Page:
Prime Minister Jacinda Ardern has announced a business advisory council with Air New Zealand's chief executive as its chair.
Ms Ardern has delivered a speech in Auckland aimed at directly addressing stubbornly low business confidence.
Rather than the elephant in the room, she said, it was a huge, flashing neon sign.
The role of the Prime Minister's Business Advisory Council would be to build closer relationships between government and business and provide high-level free and frank advice on key economic issues.
"The council will report to me on opportunities it sees and identify emerging challenges. It will bring new ideas to the table on how we can scale up New Zealand businesses and grow our export led wealth," she said.
"I want to work closely with, and be advised by, senior business leaders who take a helicopter view of our economy, who are long term strategic thinkers who have the time and energy to lead key aspects of our economic agenda.
The council will be chaired by Air New Zealand chief executive Christopher Luxon. He and Ms Ardern will determine the full makeup of the council and its initial work programme in the coming weeks, Ms Ardern said.
Westpac New Zealand chief executive David McLean told the audience to "get over the election result" and get on with business.
Mr McLean said uncertainty and concerns about consultation were contributing to low confidence, but business was running the risk of talking itself into funk and it was time to move on.
He said by signing theTrans-Pacific free trade deal (CPTPP) as one of its first acts in office the government showed its commitment to trade.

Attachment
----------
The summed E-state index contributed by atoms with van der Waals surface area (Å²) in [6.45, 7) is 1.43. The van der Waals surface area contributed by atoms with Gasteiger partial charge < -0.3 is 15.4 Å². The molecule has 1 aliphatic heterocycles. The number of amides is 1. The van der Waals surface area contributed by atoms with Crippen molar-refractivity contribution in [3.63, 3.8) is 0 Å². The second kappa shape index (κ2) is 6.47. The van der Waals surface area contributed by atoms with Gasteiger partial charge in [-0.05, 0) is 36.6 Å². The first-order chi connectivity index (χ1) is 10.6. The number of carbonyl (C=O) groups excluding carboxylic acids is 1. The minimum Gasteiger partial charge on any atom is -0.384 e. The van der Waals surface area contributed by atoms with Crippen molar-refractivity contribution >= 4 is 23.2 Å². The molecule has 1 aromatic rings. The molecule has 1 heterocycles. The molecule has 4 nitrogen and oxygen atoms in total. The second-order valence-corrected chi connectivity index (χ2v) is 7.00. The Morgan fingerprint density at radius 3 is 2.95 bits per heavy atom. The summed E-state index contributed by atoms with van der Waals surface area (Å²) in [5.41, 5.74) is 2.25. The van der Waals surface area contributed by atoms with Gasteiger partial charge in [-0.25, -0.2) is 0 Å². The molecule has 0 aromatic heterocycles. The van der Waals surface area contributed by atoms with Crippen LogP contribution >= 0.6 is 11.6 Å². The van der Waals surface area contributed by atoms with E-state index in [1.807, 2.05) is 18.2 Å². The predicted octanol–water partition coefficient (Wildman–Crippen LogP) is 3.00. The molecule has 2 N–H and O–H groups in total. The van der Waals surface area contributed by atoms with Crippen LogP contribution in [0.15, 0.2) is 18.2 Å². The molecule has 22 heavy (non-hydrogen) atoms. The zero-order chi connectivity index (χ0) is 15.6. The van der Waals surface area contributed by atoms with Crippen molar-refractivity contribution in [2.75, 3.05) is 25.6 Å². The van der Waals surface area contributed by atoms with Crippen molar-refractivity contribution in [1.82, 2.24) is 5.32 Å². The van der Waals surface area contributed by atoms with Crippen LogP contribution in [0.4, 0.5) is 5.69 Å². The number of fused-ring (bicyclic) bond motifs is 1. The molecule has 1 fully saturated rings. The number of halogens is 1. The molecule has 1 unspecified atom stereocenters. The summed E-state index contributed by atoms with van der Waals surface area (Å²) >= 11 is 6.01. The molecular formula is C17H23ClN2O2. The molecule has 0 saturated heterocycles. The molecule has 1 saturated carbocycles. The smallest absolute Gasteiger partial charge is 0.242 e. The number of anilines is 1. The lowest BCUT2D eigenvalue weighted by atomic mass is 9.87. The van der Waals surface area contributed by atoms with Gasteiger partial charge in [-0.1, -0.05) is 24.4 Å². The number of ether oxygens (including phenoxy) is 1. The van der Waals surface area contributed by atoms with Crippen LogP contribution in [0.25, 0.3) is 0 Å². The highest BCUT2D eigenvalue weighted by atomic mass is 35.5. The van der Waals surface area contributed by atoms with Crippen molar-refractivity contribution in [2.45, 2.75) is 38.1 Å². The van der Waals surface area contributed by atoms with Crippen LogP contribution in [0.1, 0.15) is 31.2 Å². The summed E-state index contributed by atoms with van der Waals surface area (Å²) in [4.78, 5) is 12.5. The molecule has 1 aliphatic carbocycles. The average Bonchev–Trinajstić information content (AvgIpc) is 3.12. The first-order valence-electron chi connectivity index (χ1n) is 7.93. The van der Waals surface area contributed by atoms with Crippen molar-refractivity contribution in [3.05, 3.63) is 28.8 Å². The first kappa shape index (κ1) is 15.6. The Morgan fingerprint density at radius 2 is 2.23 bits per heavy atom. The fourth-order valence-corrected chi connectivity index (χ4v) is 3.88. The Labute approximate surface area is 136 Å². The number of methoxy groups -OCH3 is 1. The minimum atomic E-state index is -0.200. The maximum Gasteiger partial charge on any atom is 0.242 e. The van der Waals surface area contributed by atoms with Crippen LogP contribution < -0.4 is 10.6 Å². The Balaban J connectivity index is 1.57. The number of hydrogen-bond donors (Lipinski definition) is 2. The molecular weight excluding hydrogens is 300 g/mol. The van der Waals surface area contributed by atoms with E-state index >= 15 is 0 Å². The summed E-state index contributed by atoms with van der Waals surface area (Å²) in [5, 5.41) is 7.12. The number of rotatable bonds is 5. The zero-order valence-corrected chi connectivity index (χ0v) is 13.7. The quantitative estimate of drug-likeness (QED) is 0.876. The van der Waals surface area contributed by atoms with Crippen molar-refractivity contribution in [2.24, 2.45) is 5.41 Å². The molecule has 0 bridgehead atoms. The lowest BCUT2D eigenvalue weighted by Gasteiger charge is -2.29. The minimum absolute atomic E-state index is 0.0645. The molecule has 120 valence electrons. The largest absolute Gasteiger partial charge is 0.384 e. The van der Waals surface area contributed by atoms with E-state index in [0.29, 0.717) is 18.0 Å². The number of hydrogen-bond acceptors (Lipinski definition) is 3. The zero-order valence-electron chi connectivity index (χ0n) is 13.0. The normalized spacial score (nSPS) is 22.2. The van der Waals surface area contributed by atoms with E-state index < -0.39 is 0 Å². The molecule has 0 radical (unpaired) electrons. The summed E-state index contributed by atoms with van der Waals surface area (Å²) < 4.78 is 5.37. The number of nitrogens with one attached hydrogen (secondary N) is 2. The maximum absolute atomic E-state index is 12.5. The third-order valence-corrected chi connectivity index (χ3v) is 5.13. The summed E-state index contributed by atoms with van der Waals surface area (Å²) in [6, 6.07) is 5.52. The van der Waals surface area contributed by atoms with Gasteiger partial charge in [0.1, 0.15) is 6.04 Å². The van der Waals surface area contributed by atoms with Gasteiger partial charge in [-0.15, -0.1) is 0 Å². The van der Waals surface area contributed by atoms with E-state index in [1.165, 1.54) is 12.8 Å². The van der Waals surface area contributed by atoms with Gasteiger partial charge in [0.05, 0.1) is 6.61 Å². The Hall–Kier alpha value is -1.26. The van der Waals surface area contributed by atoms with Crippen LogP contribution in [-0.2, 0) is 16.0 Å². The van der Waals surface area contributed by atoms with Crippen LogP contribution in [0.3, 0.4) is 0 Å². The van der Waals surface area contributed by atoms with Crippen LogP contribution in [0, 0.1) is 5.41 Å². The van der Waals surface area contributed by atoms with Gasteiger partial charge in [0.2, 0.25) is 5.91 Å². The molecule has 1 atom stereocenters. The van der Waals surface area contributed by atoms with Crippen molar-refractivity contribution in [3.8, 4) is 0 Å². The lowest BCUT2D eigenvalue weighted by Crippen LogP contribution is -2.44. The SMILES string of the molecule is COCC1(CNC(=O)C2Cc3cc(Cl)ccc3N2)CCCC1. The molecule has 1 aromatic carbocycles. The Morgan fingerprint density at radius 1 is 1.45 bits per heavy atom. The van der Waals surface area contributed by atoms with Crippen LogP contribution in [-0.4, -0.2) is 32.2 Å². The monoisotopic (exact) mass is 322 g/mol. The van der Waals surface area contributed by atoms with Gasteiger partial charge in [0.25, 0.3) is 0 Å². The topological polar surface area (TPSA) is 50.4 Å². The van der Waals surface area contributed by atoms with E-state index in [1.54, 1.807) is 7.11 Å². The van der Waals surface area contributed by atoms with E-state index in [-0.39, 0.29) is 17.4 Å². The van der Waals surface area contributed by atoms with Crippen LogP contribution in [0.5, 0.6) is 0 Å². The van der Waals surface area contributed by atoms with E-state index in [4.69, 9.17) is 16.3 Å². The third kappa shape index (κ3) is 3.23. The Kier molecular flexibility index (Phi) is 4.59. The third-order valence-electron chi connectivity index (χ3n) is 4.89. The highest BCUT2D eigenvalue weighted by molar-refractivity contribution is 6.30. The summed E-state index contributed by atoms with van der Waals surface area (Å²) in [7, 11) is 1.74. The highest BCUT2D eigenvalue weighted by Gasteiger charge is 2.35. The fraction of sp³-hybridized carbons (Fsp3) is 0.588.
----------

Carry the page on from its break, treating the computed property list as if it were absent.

National Party leader Simon Bridges said the creation of yet another advisory group was an attempt to deflect attention from signs the economy was slowing and would not be enough to lift flagging business confidence.
Ms Ardern told Morning Report earlier today the message coming through from business was that they wanted as much certainty as possible.
Business confidence must not become self-fulfilling prophecy - PM
An ANZ Bank survey last month revealed business confidence at a 10-year low.
The dollar has has fallen nearly 2 percent this year, at one stage touching a two-and-a-half year low, largely because of a stronger US dollar and the prospect of interest rates in New Zealand staying low for longer.
"Our economic indicators are solid," Ms Ardern said.
"In fact we've had bank economists come out and say conditions are great for business to invest.
"But what we need to ensure is the business confidence doesn't become a self-fulfilling prophecy, and that's why it is really important we address what messages we are being sent by the business community.
"The governor of the Reserve Bank has given real investment certainty now. We have low unemployment, we're running surpluses, we have relatively low debt levels.